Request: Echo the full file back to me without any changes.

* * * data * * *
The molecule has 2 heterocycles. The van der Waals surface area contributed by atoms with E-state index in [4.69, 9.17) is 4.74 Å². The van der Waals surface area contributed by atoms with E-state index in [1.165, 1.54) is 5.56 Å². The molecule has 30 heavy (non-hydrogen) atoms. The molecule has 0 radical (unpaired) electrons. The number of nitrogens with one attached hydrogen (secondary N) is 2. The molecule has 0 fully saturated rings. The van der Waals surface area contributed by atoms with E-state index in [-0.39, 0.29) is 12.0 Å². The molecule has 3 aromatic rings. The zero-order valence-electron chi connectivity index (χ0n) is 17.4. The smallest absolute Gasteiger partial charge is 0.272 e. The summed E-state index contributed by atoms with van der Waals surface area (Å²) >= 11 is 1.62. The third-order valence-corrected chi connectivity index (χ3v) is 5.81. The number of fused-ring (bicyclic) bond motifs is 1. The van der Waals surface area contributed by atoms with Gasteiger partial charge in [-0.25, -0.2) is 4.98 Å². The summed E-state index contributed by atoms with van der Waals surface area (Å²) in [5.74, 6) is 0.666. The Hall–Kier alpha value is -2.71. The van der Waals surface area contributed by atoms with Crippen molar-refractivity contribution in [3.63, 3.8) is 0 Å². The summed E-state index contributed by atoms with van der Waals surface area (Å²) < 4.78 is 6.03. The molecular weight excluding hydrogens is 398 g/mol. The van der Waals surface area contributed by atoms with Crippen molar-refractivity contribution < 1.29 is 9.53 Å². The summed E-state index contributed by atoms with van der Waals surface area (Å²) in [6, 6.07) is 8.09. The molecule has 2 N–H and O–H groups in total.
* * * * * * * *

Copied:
The molecule has 2 heterocycles. The van der Waals surface area contributed by atoms with E-state index in [4.69, 9.17) is 4.74 Å². The van der Waals surface area contributed by atoms with E-state index in [1.165, 1.54) is 5.56 Å². The molecule has 30 heavy (non-hydrogen) atoms. The molecule has 0 radical (unpaired) electrons. The number of nitrogens with one attached hydrogen (secondary N) is 2. The molecule has 0 fully saturated rings. The van der Waals surface area contributed by atoms with E-state index in [-0.39, 0.29) is 12.0 Å². The molecule has 3 aromatic rings. The zero-order valence-electron chi connectivity index (χ0n) is 17.4. The smallest absolute Gasteiger partial charge is 0.272 e. The summed E-state index contributed by atoms with van der Waals surface area (Å²) >= 11 is 1.62. The third-order valence-corrected chi connectivity index (χ3v) is 5.81. The number of fused-ring (bicyclic) bond motifs is 1. The van der Waals surface area contributed by atoms with Gasteiger partial charge in [-0.25, -0.2) is 4.98 Å². The summed E-state index contributed by atoms with van der Waals surface area (Å²) in [5.74, 6) is 0.666. The Hall–Kier alpha value is -2.71. The van der Waals surface area contributed by atoms with Crippen molar-refractivity contribution in [3.63, 3.8) is 0 Å². The summed E-state index contributed by atoms with van der Waals surface area (Å²) < 4.78 is 6.03. The molecular weight excluding hydrogens is 398 g/mol. The van der Waals surface area contributed by atoms with Crippen molar-refractivity contribution < 1.29 is 9.53 Å². The summed E-state index contributed by atoms with van der Waals surface area (Å²) in [6, 6.07) is 8.09. The molecule has 2 N–H and O–H groups in total.